"Christ died for you and left you an example, that you might follow in His footsteps.

"He did no wrong, no deceit was found in his mouth, when He was insulted, He returned no insult."

I was overcome with joy. Odd reaction for a sinner, but there you are. Because I realized that my subsequent behavior upon a relatively minor insult was not only not from was un-Christ like.

"When He was insulted, He returned no insult."

Aware. Understanding. Action.

Father Gallagher's book, which is subtitled "an Ignatian Guide for Everyday Living," talks about the need to be aware of thoughts, understanding where they come from, and the need to take action about them.

In this case, God gave me a break.

Yes, I was aware of the thoughts. I understood, if feebly, that these thoughts did not come from God. But I was at sea about what action to take...until the inspired words of Saint Peter came to mind while I was absently sipping a glass of water.
Bulleted List
Christ's example:
"When He was insulted, He returned no insult."
I know now that the mild "insult" I supposedly "suffered" was nothing! What I should have done was accept it, immediately forgive—and forget!—and continue to converse with my friends about holy things. What an opportunity I missed—what a gift I received from God for realizing it!

By His wounds, we were healed.

Tuesday, March 16, 2010

Saint Patrick's Breastplate

I bind unto myself today The strong Name of the Trinity, By invocation of the same, The Three in One and One in Three. I bind this day to me for ever. By power of faith, Christ's incarnation; His baptism in the Jordan river; His death on Cross for my salvation; His bursting from the spicèd tomb; His riding up the heavenly way; His coming at the day of doom;* I bind unto myself today. I bind unto myself the power Of the great love of the cherubim; The sweet 'well done' in judgment hour, The service of the seraphim, Confessors' faith, Apostles' word, The Patriarchs' prayers, the Prophets' scrolls, All good deeds done unto the Lord, And purity of virgin souls. I bind unto myself today The virtues of the starlit heaven, The glorious sun's life-giving ray, The whiteness of the moon at even, The flashing of the lightning free, The whirling wind's tempestuous shocks, The stable earth, the deep salt sea, Around the old eternal rocks. I bind unto myself today The power of God to hold and lead, His eye to watch, His might to stay, His ear to hearken to my need. The wisdom of my God to teach, His hand to guide, His shield to ward, The word of God to give me speech, His heavenly host to be my guard. Against the demon snares of sin, The vice that gives temptation force, The natural lusts that war within, The hostile men that mar my course; Or few or many, far or nigh, In every place and in all hours, Against their fierce hostility, I bind to me these holy powers. Against all Satan's spells and wiles, Against false words of heresy, Against the knowledge that defiles, Against the heart's idolatry, Against the wizard's evil craft, Against the death wound and the burning, The choking wave and the poisoned shaft, Protect me, Christ, till Thy returning.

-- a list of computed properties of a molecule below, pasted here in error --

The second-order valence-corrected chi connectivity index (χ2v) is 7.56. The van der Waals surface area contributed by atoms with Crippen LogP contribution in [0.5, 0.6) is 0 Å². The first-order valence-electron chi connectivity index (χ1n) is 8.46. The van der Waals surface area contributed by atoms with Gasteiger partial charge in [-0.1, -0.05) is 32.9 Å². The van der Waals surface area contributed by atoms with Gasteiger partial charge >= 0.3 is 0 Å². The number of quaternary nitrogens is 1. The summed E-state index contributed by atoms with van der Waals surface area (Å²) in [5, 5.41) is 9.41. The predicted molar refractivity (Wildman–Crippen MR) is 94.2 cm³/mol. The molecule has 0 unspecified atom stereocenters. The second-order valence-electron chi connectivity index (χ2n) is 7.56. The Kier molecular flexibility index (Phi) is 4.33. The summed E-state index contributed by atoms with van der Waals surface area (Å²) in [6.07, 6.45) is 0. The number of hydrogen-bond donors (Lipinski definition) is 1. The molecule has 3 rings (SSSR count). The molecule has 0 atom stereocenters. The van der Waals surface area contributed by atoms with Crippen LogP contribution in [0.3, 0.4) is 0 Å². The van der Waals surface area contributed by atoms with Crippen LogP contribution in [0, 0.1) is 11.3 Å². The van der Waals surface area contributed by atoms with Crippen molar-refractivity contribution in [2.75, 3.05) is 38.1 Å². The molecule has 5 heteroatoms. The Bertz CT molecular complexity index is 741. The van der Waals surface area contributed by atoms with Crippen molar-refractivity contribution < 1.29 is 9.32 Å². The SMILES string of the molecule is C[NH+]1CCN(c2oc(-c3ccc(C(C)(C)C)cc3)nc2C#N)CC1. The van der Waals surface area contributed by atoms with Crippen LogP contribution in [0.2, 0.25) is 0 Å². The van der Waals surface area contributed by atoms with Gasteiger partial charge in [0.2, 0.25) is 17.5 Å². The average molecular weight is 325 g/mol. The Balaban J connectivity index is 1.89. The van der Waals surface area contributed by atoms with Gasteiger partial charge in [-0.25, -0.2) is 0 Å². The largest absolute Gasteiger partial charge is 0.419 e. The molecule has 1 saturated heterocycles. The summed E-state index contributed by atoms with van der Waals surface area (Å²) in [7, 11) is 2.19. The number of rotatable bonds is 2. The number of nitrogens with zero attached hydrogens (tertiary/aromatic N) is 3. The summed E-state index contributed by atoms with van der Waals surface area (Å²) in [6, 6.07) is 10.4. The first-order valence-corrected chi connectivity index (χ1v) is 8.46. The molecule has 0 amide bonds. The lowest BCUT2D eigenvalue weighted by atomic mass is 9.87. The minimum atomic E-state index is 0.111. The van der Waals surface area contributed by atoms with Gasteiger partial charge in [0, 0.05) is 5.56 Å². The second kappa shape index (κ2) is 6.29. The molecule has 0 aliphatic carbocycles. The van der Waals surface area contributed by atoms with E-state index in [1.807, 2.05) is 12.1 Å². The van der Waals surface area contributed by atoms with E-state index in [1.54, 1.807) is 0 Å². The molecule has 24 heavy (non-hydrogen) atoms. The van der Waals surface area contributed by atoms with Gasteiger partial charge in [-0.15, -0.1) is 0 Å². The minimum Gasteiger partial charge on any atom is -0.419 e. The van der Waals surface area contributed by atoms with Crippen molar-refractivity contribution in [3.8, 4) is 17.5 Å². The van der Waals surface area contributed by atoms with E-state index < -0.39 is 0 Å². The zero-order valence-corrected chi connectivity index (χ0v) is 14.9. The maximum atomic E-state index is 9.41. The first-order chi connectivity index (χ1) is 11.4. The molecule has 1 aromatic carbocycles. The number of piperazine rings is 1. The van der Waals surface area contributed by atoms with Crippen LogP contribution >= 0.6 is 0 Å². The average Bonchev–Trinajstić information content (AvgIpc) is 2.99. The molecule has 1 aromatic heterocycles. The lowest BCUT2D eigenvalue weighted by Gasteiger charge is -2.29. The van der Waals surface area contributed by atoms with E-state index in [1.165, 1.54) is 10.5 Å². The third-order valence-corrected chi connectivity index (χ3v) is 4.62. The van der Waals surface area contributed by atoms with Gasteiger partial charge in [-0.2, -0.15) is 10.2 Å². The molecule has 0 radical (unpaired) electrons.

Christ be with me, Christ within me,
Christ behind me, Christ before me, Christ beside me, Christ to win me, Christ to comfort and restore me. Christ beneath me, Christ above me, Christ in quiet, Christ in danger, Christ in hearts of all that love me, Christ in mouth of friend and stranger.

I bind unto myself the Name, The strong Name of the Trinity; By invocation of the same. The Three in One, and One in Three, Of Whom all nature hath creation, Eternal Father, Spirit, Word: Praise to the Lord of my salvation, Salvation is of Christ the Lord. Amen.

Sunday, March 14, 2010

Behold the donkey of Jesus!

Praying to be mindful of this incredible honor, I have humbly and joyfully accepted the privilege of bringing our most Adorable Jesus to those thirsting for His Most Precious Person.

I am not a "eucharistic minister," nor a "minister" of any sort.

I am merely a donkey for Christ.

When my Lord and Savior wishes to be with the sick, He, Who loves us so much that He made it possible for us to receive Him into our souls this side of Heaven, allows Himself to be placed into a mean container, having transformed Himself into the appearance of ordinary bread, and docilely and sweetly allows me to bring Him to them.

Blessed be Jesus, in the Most Holy Sacrament of the Altar!

And may His donkeys strive, with the help of His most precious grace, to emulate more and more His humility and indescribable love.


Saturday, March 13, 2010

Reset your clocks!!!

Stop whatever you're doing and set your clocks one hour!

(A public service message from The Lady in the Pew.)

Wednesday, March 03, 2010

The Seven Sorrows of Our Lady -- a great Lenten meditation

My husband gave me an incredible, 3-dimensional Crucifix hand sculptured in the Holy Land last Epiphany. I love it. But toward the beginning of Lent, I found I simply could not gaze upon it without losing control. A priest from Saint Francis Chapel suggested I try to meditate on the Seven Sorrows of The Blessed Virgin Mary.

I still am moved to tears whenever I look closely at the Crucifix...but my Blessed Mother helps me find joy in them.

The Seven Sorrows of the Blessed Virgin Mary

1. Simeon's prophecy

2. The flight into Egypt

3. The loss of the Child Jesus

4. Mary meets her Son on the road to Calvary

5. Mary sees her Son die on the Cross

6. Mary cradles her dead Son in her arms

7. Mary sees her Son laid in the tomb